Elite: Dangerous is a game that hides its best features behind a lot of toil, but rewards your efforts many times over.
Elite: Dangerous is a game about graft. It's about taking the long way round, clawing your way towards an ever-changing definition of success by any means necessary. The long-awaited fourth entry in the space trading simulation series, arriving exactly 30 years after the original, it's no surprise that Elite's roots lie in the Britain of the 1980s. This is Thatcherism on a cosmic scale, Norman Tebbit's advice to "get on your bike" filtered through the Star Wars generation.
As you'd expect, much like the social systems it allegorically echoes, Elite: Dangerous is at its best once you've broken through the glass ceiling and are comfortably off.
To begin with, it's pure toil. You enter the game with a feeble ship and just 1000 credits to your name. The Sidewinder is a craft that is useful for practically nothing. It has weapons that will barely scratch a better-equipped foe and a tiny cargo hold that might net you a few hundred credits in profit if you're lucky. From these meagre beginnings, you start to eke out a living in the hope of buying a better craft and shifting from sheep to wolf.
It sounds rather joyless, but while these initial hours might be a drag in terms of what must be done, the experience is sweetened enormously by what is probably the most immersive and compelling recreation of deep space ever seen in gaming. It's no wonder some fans have constructed elaborate, multi-monitor pretend cockpits in their spare rooms or plugged into Oculus Rift. Even without those technical assists - even when played on a small monitor - this is still a game where you feel like you're floating in a tin can like Major Tom, the frigid void outside the canopy and only your piloting skills between you and the merciless cosmic turbulence and gravitational forces that could snuff you out in seconds.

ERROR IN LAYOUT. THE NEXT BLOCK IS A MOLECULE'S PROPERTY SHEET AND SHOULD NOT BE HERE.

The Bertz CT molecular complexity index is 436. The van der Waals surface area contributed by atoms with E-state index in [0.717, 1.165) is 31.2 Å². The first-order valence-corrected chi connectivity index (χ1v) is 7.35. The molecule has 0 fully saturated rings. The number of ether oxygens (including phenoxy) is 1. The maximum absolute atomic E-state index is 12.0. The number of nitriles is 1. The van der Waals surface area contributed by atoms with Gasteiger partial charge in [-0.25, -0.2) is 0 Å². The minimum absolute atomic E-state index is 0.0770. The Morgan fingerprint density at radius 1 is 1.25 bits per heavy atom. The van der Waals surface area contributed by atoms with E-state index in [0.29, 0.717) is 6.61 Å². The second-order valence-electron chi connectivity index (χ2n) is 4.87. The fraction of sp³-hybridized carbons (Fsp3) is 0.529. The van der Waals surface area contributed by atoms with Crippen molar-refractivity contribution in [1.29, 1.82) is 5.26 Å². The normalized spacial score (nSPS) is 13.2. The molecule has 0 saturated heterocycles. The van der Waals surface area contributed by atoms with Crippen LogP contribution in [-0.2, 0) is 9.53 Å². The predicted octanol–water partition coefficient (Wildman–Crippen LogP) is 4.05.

It's bracing stuff, and it reaches its crescendo with your first long-distance hyperspace jump. This headlong kaleidoscopic rush is a thrill from start to end, as you plot a course, line yourself up, and wait for the Frame Shift Drive to charge. As you hurtle through the wormhole, streaking starlight strobing across your cockpit interior, you are Han Solo, Captain Kirk, Buck Rogers or whichever space adventurer you prefer.
These are the immediate pleasures of Elite: Dangerous, and they're pretty intoxicating. They're just not quite enough to fully mask the repetitive nature of the mechanics underneath, nor the game's often distracting disregard for new players.
Progress quickly becomes cyclical. Jump to a station, dock, check the bulletin boards for jobs you can actually take on in your rubbish Sidewinder. Jump to your destination, rinse and repeat. Thanks to the limitations of your starter craft, that's really all you can do in order to slowly accrue the credits needed to choose a better ship and kit it out to your liking.
There is a difference between the unsentimental, bootstraps philosophy Elite traditionally promotes and just not bothering to explain stuff. Dangerous too often falls on the wrong side of that line. There are training missions and, now the game is in full release, there are links to official tutorial videos as well. Even so, there are many core functions and features that are either poorly illustrated or not mentioned at all.
One of the most noticeable - and most infuriating - is the simple matter of landing your ship. Once you've requested docking permission with a station and made your way to your designated landing pad, your scanner is replaced with a hologram of your ship once you get close enough to land. You position yourself with lateral thrusts and gentle throttle until you're lined up with the target beneath. You know when this is right, as the dots align and light up blue. Except, sometimes you'll lower yourself to the pad and nothing happens. That's because you also have to be facing the right way - towards the control tower - and not only does nothing in the game, training missions or tutorials explain this, but the game confuses matters further by giving all the indications that you're OK to land, even when you're not.
It's a maddening, bizarre oversight and one that leaves new players utterly confused. Some take to the forums thinking they've experienced a bug, or else come up with elaborate imagined solutions that work by accident. It's an extreme example, but it's typical of a game that will often send you to message boards or YouTube to work something out - often something quite basic - breaking that precious immersion every time.